- Title: Venezuela pro-Maduro legislature to assess early congress elections
- Date: 13th August 2019
- Summary: CARACAS, VENEZUELA (AUGUST 12, 2019) (REUTERS) MEMBERS OF CONSTITUENT ASSEMBLY WAVING VENEZUELAN FLAGS DURING SESSION PRESIDENT OF THE CONSTITUENT ASSEMBLY, DIOSDADO CABELLO, HOLDING UP VENEZUELAN FLAG DURING SESSION (SOUNDBITE) (Spanish) PRESIDENT OF THE CONSTITUENTS ASSEMBLY, DIOSDADO CABELLO, SAYING: "To evaluate an agreement in accordance with the law, the constitution and the political situation of the country, consulting with bodies, the people, the street, when is the best moment to have these (parliamentary) elections." LAWMAKERS CHEERING DURING SESSION CABELLO DURING SESSION (SOUNDBITE) (Spanish) PRESIDENT OF THE CONSTITUENTS ASSEMBLY, DIOSDADO CABELLO, SAYING: "It was reported openly that these citizens who were elected lawmakers in the 2015 election committed crimes, and that it was requested that prosecution not process against the crimes. The prosecution is ordered to bring this before the courts." MEMBERS OF ASSEMBLY WAVING VENEZUELAN FLAG GENERAL VIEW OF SESSION IN PROGRESS CABELLO LEAVING AT END OF SESSION
- Embargoed: 27th August 2019 02:21
- Keywords: Venezuela Caracas legislature 2020 legislative elections Constituent Assembly opposition leader Juan Guaido opposition President Nicolas Maduro
- Location: CARACAS, VENEZUELA
- City: CARACAS, VENEZUELA
- Country: Venezuela
- Topics: Government/Politics
- Reuters ID: LVA001AS1V7EV
- Aspect Ratio: 16:9
- Story Text: Venezuela's pro-government legislature on Monday (August 12) agreed to create a commission to evaluate holding 2020 legislative elections early, which would create an opportunity for the government to reclaim control of the opposition-dominated congress.
Opposition leader Juan Guaido warned on Sunday (August 11) that the Constituent Assembly would decide on Monday to disband the congress he leads and move up elections after President Nicolas Maduro called for a new "offensive." Instead, the Constituent Assembly's head, Diosdado Cabello, downplayed Guaido's comments and said there was no need to disband congress as it "didn't work" and "had eliminated itself on its own."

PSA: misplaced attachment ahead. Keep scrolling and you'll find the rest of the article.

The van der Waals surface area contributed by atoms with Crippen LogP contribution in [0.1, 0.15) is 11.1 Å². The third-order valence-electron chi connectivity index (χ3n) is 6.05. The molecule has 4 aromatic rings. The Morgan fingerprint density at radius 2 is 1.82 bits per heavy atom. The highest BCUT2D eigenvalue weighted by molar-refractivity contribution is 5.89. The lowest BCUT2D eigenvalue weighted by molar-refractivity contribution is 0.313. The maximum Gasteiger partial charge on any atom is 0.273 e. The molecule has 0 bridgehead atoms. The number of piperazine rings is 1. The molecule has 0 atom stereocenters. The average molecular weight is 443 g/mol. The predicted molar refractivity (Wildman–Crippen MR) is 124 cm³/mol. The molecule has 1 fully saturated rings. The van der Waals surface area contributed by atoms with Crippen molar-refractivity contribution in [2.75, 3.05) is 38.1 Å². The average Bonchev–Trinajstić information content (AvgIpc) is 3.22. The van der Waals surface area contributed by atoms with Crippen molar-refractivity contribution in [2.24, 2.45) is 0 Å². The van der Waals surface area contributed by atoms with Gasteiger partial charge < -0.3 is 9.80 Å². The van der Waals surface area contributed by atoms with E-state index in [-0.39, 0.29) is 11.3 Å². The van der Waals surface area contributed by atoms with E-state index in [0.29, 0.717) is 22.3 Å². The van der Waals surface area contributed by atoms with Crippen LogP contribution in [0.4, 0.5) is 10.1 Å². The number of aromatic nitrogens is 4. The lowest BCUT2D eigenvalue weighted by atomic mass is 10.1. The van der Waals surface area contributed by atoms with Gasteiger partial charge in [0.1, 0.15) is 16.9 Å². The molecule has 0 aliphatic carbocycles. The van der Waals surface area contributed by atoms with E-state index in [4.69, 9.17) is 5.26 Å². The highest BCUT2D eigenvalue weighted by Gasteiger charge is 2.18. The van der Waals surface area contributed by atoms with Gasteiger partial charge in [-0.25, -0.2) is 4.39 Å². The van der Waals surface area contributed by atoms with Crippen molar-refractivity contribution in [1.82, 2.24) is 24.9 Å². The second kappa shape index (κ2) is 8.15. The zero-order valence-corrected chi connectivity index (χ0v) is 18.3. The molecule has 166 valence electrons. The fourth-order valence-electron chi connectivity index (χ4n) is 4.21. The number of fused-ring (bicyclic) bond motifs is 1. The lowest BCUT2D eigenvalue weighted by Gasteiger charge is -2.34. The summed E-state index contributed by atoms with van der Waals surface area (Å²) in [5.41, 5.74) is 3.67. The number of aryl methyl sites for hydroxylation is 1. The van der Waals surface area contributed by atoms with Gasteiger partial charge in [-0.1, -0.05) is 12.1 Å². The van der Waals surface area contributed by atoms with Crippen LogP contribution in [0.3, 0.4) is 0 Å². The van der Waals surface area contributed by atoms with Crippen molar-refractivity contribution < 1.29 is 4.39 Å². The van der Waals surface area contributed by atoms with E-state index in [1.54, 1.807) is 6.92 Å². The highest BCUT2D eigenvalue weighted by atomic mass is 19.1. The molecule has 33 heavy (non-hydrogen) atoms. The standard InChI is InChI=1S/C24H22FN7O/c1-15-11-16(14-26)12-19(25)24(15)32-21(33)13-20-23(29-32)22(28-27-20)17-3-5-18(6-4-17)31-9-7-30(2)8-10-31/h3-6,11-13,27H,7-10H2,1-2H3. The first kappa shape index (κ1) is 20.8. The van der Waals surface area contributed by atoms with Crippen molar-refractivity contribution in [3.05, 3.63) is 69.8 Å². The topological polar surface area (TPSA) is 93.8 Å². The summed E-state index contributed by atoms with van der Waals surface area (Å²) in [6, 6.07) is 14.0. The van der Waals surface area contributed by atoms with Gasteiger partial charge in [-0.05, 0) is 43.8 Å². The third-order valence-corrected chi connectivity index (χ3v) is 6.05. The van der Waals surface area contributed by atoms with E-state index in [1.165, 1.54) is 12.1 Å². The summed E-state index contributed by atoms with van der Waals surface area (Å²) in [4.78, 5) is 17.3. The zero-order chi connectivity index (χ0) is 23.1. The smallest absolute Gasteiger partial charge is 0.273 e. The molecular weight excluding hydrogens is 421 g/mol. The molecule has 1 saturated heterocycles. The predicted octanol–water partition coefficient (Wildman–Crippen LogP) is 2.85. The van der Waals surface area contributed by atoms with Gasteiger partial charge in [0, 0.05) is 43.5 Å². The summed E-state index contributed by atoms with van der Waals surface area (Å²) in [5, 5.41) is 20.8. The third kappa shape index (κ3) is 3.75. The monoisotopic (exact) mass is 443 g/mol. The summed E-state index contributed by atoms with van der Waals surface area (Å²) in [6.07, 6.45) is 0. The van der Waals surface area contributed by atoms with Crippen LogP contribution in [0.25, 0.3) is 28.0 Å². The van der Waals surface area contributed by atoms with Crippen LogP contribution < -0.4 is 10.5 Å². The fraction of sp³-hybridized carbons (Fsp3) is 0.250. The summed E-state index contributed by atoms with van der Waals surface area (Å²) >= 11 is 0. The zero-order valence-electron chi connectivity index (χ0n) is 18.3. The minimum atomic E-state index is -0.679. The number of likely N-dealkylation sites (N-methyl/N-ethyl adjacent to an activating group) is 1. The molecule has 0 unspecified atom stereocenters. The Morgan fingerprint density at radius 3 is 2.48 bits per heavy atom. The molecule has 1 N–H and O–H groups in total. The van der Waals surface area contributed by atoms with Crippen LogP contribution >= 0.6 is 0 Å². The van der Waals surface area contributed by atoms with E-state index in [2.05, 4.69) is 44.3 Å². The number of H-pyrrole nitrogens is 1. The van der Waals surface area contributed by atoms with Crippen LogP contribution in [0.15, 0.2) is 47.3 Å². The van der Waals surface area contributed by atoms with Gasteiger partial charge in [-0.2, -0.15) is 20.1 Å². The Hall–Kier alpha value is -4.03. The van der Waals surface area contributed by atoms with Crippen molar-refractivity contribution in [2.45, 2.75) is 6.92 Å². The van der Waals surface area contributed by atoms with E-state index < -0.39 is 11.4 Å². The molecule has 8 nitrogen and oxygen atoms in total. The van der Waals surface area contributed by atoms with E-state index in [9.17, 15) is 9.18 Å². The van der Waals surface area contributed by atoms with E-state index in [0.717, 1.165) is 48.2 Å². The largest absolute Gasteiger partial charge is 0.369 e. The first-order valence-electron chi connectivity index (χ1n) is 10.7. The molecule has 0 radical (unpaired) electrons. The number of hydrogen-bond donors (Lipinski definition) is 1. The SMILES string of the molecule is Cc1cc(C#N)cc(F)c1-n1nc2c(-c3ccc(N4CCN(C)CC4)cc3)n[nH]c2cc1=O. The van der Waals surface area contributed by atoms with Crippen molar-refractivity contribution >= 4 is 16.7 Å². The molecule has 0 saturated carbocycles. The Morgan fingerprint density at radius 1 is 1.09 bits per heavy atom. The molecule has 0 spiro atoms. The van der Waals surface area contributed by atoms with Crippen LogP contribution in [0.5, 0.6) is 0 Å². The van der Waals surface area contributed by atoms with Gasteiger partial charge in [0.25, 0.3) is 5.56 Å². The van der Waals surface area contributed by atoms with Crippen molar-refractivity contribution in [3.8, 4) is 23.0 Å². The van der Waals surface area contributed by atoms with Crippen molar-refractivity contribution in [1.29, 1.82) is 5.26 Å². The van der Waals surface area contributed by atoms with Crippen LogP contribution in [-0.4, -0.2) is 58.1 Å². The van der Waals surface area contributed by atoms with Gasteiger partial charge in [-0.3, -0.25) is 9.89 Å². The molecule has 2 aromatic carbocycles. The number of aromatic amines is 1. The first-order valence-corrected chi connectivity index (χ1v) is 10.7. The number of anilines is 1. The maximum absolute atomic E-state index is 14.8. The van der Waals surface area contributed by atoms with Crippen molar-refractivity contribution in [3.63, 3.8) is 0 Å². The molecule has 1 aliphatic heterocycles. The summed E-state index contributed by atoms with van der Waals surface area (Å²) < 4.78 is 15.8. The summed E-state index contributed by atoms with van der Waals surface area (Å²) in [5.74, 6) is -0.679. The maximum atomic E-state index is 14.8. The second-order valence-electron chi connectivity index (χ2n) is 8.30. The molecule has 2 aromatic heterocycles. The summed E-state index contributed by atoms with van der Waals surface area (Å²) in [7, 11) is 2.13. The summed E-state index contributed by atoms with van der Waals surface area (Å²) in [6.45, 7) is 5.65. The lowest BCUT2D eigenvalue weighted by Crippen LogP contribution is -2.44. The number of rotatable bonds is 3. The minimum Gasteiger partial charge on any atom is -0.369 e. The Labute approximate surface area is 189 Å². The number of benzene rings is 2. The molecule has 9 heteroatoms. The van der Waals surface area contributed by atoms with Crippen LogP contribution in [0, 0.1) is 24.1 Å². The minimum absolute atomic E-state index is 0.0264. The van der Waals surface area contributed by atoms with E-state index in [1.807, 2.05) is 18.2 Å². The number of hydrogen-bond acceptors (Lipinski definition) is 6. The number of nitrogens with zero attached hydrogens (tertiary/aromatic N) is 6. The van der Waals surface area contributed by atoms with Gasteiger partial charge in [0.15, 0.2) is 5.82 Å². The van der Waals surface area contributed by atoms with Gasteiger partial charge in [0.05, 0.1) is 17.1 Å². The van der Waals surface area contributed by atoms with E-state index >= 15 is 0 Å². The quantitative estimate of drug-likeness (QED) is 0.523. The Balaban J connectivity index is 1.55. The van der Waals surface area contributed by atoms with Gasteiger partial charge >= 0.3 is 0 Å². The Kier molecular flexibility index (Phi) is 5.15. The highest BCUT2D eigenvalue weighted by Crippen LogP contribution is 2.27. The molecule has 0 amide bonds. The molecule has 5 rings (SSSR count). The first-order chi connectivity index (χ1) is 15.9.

Any move to disband congress would fuel criticism of Maduro in the international community and almost certainly halt Norway-brokered talks between the government and Guaido allies meant to reach a negotiated solution to Venezuela's political stalemate.
Cabello said the commission would evaluate "in accordance with the law, the constitution and the political situation" when would be the best moment for the legislative elections.
Earlier on Monday, the Supreme Court said it accused three opposition lawmakers of treason and conspiracy, in addition to 21 other deputies the court has charged with similar crimes since 2018. Of those accused, two lawmakers remain under arrest while most others have either fled the country or sought refuge in friendly embassies.
Congressional elections are held every five years and are not scheduled until December 2020.
The opposition in 2015 won a two-thirds majority of congress in a landslide vote, taking control for the first time in 16 years. Maduro's government refused to recognize any of its decisions, and the Supreme Court has shot down every measure it approved.
In 2017, Maduro launched an election to create the Constituent Assembly, an all-powerful body that is officially tasked with rewriting the constitution but in practice functions as a parallel legislature with no checks on its power.
The opposition broadly boycotted that vote, and the creation of the institution was criticised around the world as undermining democracy.
Guaido invoked the constitution in January to assume a rival presidency, saying Maduro's 2018 re-election was fraudulent. He has been recognized by more than 50 countries, including the United States, as Venezuela's legitimate president.
(Production: Johnny Carvajal, Paul Vieira)
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